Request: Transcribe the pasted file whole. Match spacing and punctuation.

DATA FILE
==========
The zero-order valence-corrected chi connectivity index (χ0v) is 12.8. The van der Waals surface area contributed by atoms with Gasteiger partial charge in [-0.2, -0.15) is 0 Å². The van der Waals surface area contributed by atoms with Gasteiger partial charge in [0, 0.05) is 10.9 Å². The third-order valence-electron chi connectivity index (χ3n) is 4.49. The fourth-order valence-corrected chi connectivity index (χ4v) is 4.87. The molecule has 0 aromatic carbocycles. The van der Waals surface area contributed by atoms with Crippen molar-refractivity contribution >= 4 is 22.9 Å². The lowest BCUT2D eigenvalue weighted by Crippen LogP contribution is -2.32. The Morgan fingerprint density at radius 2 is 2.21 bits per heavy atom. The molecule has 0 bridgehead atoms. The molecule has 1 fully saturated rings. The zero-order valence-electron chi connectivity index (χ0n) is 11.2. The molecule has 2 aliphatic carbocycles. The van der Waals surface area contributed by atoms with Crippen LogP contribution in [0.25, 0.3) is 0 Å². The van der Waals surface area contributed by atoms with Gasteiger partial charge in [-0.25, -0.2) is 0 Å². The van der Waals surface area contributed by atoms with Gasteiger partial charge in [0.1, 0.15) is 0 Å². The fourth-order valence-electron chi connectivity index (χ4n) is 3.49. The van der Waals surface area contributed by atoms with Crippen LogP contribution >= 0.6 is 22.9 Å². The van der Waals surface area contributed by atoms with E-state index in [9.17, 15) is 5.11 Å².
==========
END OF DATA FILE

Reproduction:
The zero-order valence-corrected chi connectivity index (χ0v) is 12.8. The van der Waals surface area contributed by atoms with Gasteiger partial charge in [-0.2, -0.15) is 0 Å². The van der Waals surface area contributed by atoms with Gasteiger partial charge in [0, 0.05) is 10.9 Å². The third-order valence-electron chi connectivity index (χ3n) is 4.49. The fourth-order valence-corrected chi connectivity index (χ4v) is 4.87. The molecule has 0 aromatic carbocycles. The van der Waals surface area contributed by atoms with Crippen molar-refractivity contribution >= 4 is 22.9 Å². The lowest BCUT2D eigenvalue weighted by Crippen LogP contribution is -2.32. The Morgan fingerprint density at radius 2 is 2.21 bits per heavy atom. The molecule has 0 bridgehead atoms. The molecule has 1 fully saturated rings. The zero-order valence-electron chi connectivity index (χ0n) is 11.2. The molecule has 2 aliphatic carbocycles. The van der Waals surface area contributed by atoms with Crippen LogP contribution in [0.25, 0.3) is 0 Å². The van der Waals surface area contributed by atoms with Gasteiger partial charge in [-0.25, -0.2) is 0 Å². The van der Waals surface area contributed by atoms with Gasteiger partial charge in [0.1, 0.15) is 0 Å². The fourth-order valence-electron chi connectivity index (χ4n) is 3.49. The van der Waals surface area contributed by atoms with Crippen LogP contribution >= 0.6 is 22.9 Å². The van der Waals surface area contributed by atoms with E-state index in [9.17, 15) is 5.11 Å².